How have gender stereotypes changed in the last 30 years?

Article title: The Times They Are A-Changing…Or Are They Not? A Comparison of Gender Stereotypes, 1983 to 2014

From Psychology of Women Quarterly

This study finds that gender stereotypes are as strong today as they were 30 years ago, and that people are even more likely now to believe that men avoid “traditional” female roles. “ Changes in the activities and representation of women and men in society have unquestionably occurred since the early 1980s; however, those changes apparently have not been sufficient to alter strongly held and seemingly functional beliefs about the basic social category of gender,” commented researchers Elizabeth L. Haines, Kay Deaux and Nicole Lofaro

The study authors compared data from 195 college students in 1983 to data from 191 adults in 2014.The study participants from each time period rated the likelihood that a typical man or woman has a set of gendered characteristics. The researchers found that despite greater diversity in the 2014 sample, people continue to strongly stereotype men and women on personality traits, gender role behaviors, occupations and physical characteristics.


During the past 30 years, women’s participation in the workforce, in athletics, and in professional education has increased, while men’s activities have been more stable. Have gender stereotypes changed over this time period to reflect the new realities? And, to what extent does gender stereotyping exist today? We address these questions by comparing data collected in the early 1980s to new data collected in 2014. In each study, participants rated the likelihood that a typical man or woman has a set of gendered characteristics (traits, role behaviors, occupations, and physical characteristics). Results indicate that people perceive strong differences between men and women on stereotype components today, as they did in the past. Comparisons between the two time periods show stability of gender stereotypes across all components except female gender roles, which showed a significant increase in gender stereotyping. These results attest to the durability of basic stereotypes about how men and women are perceived to differ, despite changes in the participation and acceptance of women and men in nontraditional domains. Because gender stereotypes are apparently so deeply embedded in our society, those in a position to evaluate women and men, as well as women and men themselves, need to be constantly vigilant to the possible influence of stereotypes on their judgments, choices, and actions.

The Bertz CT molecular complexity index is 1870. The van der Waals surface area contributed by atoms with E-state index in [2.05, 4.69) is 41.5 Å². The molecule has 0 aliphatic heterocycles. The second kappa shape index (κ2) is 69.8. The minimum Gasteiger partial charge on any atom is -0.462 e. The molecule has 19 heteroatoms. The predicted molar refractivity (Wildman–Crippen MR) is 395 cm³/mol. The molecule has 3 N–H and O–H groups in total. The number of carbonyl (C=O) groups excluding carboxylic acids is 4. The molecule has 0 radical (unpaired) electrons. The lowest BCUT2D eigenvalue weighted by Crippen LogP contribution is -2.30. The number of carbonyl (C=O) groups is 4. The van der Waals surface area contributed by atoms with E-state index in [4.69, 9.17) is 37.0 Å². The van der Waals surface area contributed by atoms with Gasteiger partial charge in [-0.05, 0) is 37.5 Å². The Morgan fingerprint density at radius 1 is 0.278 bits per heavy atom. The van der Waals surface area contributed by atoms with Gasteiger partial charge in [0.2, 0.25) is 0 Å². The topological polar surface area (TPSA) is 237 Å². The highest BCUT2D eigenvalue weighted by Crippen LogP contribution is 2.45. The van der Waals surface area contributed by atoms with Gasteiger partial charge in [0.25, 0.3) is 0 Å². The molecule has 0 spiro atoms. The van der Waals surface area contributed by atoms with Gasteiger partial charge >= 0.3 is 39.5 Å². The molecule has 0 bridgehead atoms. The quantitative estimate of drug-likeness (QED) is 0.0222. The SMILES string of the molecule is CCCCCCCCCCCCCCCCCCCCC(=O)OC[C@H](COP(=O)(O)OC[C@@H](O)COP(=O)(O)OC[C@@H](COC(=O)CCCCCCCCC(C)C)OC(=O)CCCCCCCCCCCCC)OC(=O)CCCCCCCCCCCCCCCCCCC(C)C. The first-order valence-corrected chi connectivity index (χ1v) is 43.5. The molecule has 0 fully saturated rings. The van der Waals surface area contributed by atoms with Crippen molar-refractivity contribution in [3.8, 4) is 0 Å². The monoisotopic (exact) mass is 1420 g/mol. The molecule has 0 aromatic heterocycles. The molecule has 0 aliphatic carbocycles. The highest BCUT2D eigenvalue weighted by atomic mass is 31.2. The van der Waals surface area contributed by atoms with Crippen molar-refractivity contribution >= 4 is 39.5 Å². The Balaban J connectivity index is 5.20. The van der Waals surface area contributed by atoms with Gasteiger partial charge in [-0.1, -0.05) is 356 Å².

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Article details
Elizabeth L. Haines, Kay Deaux, and Nicole Lofaro
The Times They Are a-Changing … or Are They Not? A Comparison of Gender Stereotypes, 1983–2014
Psychology of Women Quarterly 0361684316634081, first published on March 9, 2016 doi:10.1177/0361684316634081





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